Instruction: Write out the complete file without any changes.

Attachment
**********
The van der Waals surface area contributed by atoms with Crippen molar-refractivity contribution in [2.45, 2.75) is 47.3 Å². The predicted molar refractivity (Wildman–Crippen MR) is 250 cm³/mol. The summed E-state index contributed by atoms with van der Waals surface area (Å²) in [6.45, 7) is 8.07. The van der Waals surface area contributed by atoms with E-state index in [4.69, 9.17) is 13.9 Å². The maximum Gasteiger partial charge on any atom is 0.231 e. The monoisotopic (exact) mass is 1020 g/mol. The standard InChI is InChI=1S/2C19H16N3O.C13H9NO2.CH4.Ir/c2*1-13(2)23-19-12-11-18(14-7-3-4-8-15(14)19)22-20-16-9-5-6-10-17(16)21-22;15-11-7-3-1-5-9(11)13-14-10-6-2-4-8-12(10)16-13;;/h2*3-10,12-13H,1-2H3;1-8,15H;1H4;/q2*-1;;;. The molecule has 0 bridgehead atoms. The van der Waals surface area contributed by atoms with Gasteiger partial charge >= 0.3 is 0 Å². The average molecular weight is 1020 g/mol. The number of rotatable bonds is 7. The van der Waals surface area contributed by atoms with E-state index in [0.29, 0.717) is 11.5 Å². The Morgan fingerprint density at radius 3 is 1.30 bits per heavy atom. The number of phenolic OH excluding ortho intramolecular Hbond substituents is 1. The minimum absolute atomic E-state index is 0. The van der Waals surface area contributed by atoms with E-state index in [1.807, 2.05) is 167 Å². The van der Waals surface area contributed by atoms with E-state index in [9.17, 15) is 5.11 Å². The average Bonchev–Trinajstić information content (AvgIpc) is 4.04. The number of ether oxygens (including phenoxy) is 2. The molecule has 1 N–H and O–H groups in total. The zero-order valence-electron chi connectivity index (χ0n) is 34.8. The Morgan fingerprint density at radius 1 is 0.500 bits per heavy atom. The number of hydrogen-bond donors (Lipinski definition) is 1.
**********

The van der Waals surface area contributed by atoms with Crippen molar-refractivity contribution in [2.45, 2.75) is 47.3 Å². The predicted molar refractivity (Wildman–Crippen MR) is 250 cm³/mol. The summed E-state index contributed by atoms with van der Waals surface area (Å²) in [6.45, 7) is 8.07. The van der Waals surface area contributed by atoms with E-state index in [4.69, 9.17) is 13.9 Å². The maximum Gasteiger partial charge on any atom is 0.231 e. The monoisotopic (exact) mass is 1020 g/mol. The standard InChI is InChI=1S/2C19H16N3O.C13H9NO2.CH4.Ir/c2*1-13(2)23-19-12-11-18(14-7-3-4-8-15(14)19)22-20-16-9-5-6-10-17(16)21-22;15-11-7-3-1-5-9(11)13-14-10-6-2-4-8-12(10)16-13;;/h2*3-10,12-13H,1-2H3;1-8,15H;1H4;/q2*-1;;;. The molecule has 0 bridgehead atoms. The van der Waals surface area contributed by atoms with Gasteiger partial charge >= 0.3 is 0 Å². The average molecular weight is 1020 g/mol. The number of rotatable bonds is 7. The van der Waals surface area contributed by atoms with E-state index in [0.29, 0.717) is 11.5 Å². The Morgan fingerprint density at radius 3 is 1.30 bits per heavy atom. The number of phenolic OH excluding ortho intramolecular Hbond substituents is 1. The minimum absolute atomic E-state index is 0. The van der Waals surface area contributed by atoms with E-state index in [1.807, 2.05) is 167 Å². The van der Waals surface area contributed by atoms with E-state index in [9.17, 15) is 5.11 Å². The average Bonchev–Trinajstić information content (AvgIpc) is 4.04. The number of ether oxygens (including phenoxy) is 2. The molecule has 1 N–H and O–H groups in total. The zero-order valence-electron chi connectivity index (χ0n) is 34.8. The Morgan fingerprint density at radius 1 is 0.500 bits per heavy atom. The number of hydrogen-bond donors (Lipinski definition) is 1.